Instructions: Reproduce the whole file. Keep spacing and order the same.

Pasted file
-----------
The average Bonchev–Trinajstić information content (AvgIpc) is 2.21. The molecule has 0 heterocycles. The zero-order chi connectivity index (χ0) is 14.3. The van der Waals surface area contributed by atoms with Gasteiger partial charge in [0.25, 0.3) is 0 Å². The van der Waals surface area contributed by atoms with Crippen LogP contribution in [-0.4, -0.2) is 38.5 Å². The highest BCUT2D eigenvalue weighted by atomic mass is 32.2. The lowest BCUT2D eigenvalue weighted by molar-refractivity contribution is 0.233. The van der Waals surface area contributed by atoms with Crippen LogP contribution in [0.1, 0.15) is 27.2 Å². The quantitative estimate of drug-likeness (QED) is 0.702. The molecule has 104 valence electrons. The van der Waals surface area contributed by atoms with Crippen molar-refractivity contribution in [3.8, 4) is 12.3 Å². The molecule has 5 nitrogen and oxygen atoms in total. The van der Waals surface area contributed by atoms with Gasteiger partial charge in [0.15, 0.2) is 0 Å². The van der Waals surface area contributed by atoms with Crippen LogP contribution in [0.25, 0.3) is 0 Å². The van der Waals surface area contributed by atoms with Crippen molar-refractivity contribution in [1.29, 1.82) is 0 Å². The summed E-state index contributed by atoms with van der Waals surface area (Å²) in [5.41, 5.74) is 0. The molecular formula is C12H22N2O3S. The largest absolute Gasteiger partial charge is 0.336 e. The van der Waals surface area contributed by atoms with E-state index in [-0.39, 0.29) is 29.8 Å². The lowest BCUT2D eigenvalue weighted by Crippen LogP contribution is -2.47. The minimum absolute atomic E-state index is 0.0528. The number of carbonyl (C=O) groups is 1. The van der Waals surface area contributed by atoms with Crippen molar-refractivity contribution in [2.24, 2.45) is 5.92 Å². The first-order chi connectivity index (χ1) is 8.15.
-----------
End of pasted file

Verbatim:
The average Bonchev–Trinajstić information content (AvgIpc) is 2.21. The molecule has 0 heterocycles. The zero-order chi connectivity index (χ0) is 14.3. The van der Waals surface area contributed by atoms with Gasteiger partial charge in [0.25, 0.3) is 0 Å². The van der Waals surface area contributed by atoms with Crippen LogP contribution in [-0.4, -0.2) is 38.5 Å². The highest BCUT2D eigenvalue weighted by atomic mass is 32.2. The lowest BCUT2D eigenvalue weighted by molar-refractivity contribution is 0.233. The van der Waals surface area contributed by atoms with Crippen LogP contribution in [0.1, 0.15) is 27.2 Å². The quantitative estimate of drug-likeness (QED) is 0.702. The molecule has 104 valence electrons. The van der Waals surface area contributed by atoms with Crippen molar-refractivity contribution in [3.8, 4) is 12.3 Å². The molecule has 5 nitrogen and oxygen atoms in total. The van der Waals surface area contributed by atoms with Gasteiger partial charge in [0.15, 0.2) is 0 Å². The van der Waals surface area contributed by atoms with Crippen LogP contribution in [0.25, 0.3) is 0 Å². The van der Waals surface area contributed by atoms with Crippen molar-refractivity contribution in [1.29, 1.82) is 0 Å². The summed E-state index contributed by atoms with van der Waals surface area (Å²) in [5.41, 5.74) is 0. The molecular formula is C12H22N2O3S. The largest absolute Gasteiger partial charge is 0.336 e. The van der Waals surface area contributed by atoms with E-state index in [-0.39, 0.29) is 29.8 Å². The lowest BCUT2D eigenvalue weighted by Crippen LogP contribution is -2.47. The minimum absolute atomic E-state index is 0.0528. The number of carbonyl (C=O) groups is 1. The van der Waals surface area contributed by atoms with Crippen molar-refractivity contribution in [2.24, 2.45) is 5.92 Å². The first-order chi connectivity index (χ1) is 8.15.